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This article is part of the supplement: Proceedings of the 7th Postgraduate Forum on Health Systems and Policies

Open Access Oral presentation

Promoting seamless transfer-of-care for stroke patients in primary care: development of the integrated care pathway for post stroke services

Aznida Firzah Abdul Aziz1*, Noor Azah Abd Aziz2, Nor Azlin Mohd Nordin1, Saperi Sulong2 and Syed Mohamed Aljunid3

Author Affiliations

1 UNU IIGH, Universiti Kebangsaan Malaysia, UKM Medical Centre Complex, Jalan Yaacob Latif, 56000 Cheras, Kuala Lumpur, Malaysia

2 Universiti Kebangsaan Malaysia, Jalan Yaacob Latif, Bandar Tun Razak, 56000 Cheras, Kuala Lumpur, Malaysia

3 United Nations University International Institute for Global Health (UNU-IIGH), 56000 Cheras, Kuala Lumpur, Malaysia

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BMC Public Health 2014, 14(Suppl 1):O9  doi:10.1186/1471-2458-14-S1-O9

The electronic version of this article is the complete one and can be found online at: http://www.biomedcentral.com/1471-2458/14/S1/O9


Published:29 January 2014

© 2014 Aziz et al; licensee BioMed Central Ltd.

This is an Open Access article distributed under the terms of the Creative Commons Attribution License (http://creativecommons.org/licenses/by/2.0), which permits unrestricted use, distribution, and reproduction in any medium, provided the original work is properly cited. The Creative Commons Public Domain Dedication waiver (http://creativecommons.org/publicdomain/zero/1.0/) applies to the data made available in this article, unless otherwise stated.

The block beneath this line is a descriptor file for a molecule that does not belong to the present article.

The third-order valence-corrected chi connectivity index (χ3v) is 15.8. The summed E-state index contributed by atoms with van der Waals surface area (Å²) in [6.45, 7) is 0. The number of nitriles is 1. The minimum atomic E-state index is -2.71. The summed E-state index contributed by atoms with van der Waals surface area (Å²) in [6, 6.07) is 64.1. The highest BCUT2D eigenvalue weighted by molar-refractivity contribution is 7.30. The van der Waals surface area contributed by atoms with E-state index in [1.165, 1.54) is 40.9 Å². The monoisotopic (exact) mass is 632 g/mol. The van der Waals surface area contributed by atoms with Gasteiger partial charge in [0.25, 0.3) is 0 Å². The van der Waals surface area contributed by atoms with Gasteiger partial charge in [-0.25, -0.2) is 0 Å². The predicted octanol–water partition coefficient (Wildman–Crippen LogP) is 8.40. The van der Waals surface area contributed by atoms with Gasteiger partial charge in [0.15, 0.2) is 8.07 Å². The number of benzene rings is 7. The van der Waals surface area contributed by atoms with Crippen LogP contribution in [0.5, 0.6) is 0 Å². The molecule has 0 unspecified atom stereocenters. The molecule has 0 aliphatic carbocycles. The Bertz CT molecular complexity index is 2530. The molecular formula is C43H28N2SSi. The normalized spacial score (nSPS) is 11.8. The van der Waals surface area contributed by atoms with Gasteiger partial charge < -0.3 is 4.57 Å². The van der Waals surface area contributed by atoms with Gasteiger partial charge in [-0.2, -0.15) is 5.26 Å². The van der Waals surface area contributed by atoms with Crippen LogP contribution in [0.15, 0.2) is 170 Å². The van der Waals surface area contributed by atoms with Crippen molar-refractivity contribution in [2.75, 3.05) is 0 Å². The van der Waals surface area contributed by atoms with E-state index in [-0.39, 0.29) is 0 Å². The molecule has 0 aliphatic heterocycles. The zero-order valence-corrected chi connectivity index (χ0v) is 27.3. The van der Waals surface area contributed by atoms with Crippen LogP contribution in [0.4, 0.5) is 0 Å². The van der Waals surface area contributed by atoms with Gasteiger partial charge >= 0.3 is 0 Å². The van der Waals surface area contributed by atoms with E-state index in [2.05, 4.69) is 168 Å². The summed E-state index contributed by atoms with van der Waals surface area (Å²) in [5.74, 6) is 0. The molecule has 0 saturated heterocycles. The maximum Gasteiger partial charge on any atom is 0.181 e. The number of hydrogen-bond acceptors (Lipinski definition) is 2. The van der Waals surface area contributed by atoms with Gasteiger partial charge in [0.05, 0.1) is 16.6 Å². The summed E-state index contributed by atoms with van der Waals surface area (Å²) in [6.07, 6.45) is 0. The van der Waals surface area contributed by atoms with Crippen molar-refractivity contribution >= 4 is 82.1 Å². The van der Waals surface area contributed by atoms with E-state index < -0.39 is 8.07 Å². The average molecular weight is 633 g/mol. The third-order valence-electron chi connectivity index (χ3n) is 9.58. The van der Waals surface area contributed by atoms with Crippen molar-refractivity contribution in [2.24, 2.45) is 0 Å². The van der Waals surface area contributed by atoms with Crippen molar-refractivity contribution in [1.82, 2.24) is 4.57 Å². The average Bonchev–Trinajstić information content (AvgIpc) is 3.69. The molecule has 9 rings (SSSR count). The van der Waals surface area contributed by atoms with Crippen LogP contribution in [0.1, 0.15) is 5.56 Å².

Background

Post-stroke care after hospital discharge suffers from lack of intersectoral collaboration within the public health sectors. Hence, primary care remains the only option in managing stroke patients in underserved areas in Malaysia. This study aimed to identify the areas, which can be better coordinated to deliver optimal post-stroke care in community setting. A seamless transfer of care model known as integrated Care Pathway for Post Stroke patients (iCaPPS) was designed to address this issue.

Materials and methods

Expert panel discussions comprising of family physicians, neurologists, rehabilitation physicians and therapists, and nurse managers from both Ministry of Health and the academia were conducted. Modified Delphi technique was employed to resolve practice variations through additional literature support. Care algorithms were designed around existing work schedules and available resources at public health centres.

Results

Identified areas for coordinated transfer of care include: identification of patient criteria suitable for long-term stroke management at primary care facilities, information required at transfer of care, stroke risk factors treatment targets, screening for stroke complications and rehabilitation guide for primary care team. Care algorithm including appropriate tools were summarised to identify patients requiring further multidisciplinary rehabilitation interventions i.e. assessment for those uninitiated or missed out on rehabilitation and leisure intervention for those indicated, screening for swallowing disorders as well as mental health disorders (i.e. depression and dementia).

Conclusions

The iCaPPS would facilitate coordinated primary care-led post-stroke management for patients residing at home in the community, hence promoting better collaboration within public health sectors. Clinical outcomes and cost effectiveness of iCaPPS can be evaluated for benefit of stakeholders and stroke survivors.